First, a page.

Every day, we need to go to our quiet place...

Today's Scriptural Meditation Readings:

May 10 A..D. 2009

Scripture from today's Liturgy of the Word:

Acts 9:26-31
Psalm 22:26-27, 28, 30, 31-32
1 John 3:18-24
John 15:1-8

A reflection on today's Scripture:

One of the most popular programs on EWTN is "The Journey Home," hosted by Marcus Grodi.

Every week, former Protestant ministers tell their story of conversion to the Catholic Church. Time after time, their conversion follows a study of the history of the Church, and the writings of the early Fathers of the Church.

The first great conversion story is told in this week's first reading from the Acts of the Apostles. Saul of Tarsus, a learned Jewish scholar, is miraculously converted from persecutor to ardent follower of Christ. No one could have predicted the startling accident that befell Saul on his way from Jerusalem to Damascus. He was knocked off his horse, and struck blind by a divine shaft of light that left him totally helpless. He was directed by a Voice to seek out one Ananias who would give him further directions. The rest is history.

After some time in prayer and solitude, Barnabas, a man respected and trusted by the Christians, brought him to Jerusalem and introduced him to Peter and the other leaders. Overcoming their fears and suspicions, the apostles accepted him as one of their fellowship. Saul (now Paul) became the great Apostle to the Gentile world.

It was surely a miracle of grace that often-bitter fighting between various factions did not split the Church apart and destroy it. Furthermore, many were sorely tested when friends and relatives opposed them or even betrayed them to the authorities. What saved the whole enterprise was the wisdom and grace of the Holy Spirit, enabling divine love to conquer jealousy. In today's second reading, John directs his followers to "love not in word or speech, but in deed and truth." We must not merely give lip service to the truths taught by Jesus, but act on them every day of our lives.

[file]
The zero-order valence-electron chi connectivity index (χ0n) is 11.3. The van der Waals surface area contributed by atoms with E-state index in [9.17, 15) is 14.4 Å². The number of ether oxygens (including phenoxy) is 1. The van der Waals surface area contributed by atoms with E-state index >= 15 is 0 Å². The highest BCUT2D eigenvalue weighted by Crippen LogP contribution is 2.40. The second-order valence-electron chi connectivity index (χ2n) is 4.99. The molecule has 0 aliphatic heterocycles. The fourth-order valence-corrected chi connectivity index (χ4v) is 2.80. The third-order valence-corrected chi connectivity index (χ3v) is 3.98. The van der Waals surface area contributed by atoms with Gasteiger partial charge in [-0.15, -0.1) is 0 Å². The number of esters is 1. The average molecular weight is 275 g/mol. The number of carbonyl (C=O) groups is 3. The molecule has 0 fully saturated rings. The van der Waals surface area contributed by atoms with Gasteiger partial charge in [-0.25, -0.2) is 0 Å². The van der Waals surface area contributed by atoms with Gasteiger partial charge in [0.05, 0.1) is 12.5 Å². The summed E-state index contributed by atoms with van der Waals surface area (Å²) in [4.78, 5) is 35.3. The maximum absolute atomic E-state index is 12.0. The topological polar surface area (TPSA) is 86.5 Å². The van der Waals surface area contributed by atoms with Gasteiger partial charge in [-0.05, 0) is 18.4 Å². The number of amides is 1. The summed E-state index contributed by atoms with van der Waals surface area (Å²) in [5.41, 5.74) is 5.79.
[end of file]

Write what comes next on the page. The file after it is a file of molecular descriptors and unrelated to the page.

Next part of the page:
The Gospel today is taken from the great farewell address of Jesus at the Last Supper in which Jesus pleads for unity among His disciples. He says, "I am the vine; you are the branches." Think about it! As a branch cannot survive if it is separated from the vine, neither can we survive if we sever our connection with Jesus. He is constantly strengthening us with grace, just as a vine never interrupts the flow of vital sap to its branches.

Sometimes we take all the credit for our growth. We even try to control the directions in which we share that life with the Church. We like to pick our own ministries, rather than allow the Lord to have a say in the decision. Then, when our activities are "pruned" through failure, illness, or other disappointments, we complain or become bitter.

At those times, we need to be more trusting, and realize that perhaps God's Providence has broader plans for our growth and the growth of His kingdom. Without pruning, a vine may look flourishing and healthy, but it will produce much less fruit. Likewise, if we are to be fruitful members of Christ, we must sacrifice our own plans and projects for what the Lord has in mind.

After all, Christ is the Vine, and we are the branches!

- Msgr. Paul Whitmore
| email: pwhitmore29@yahoo.com

Sunday, May 10, 2009

Fifth Sunday of Easter

Lives of the saints:

Full Scripture text from today's Liturgy of the Word:


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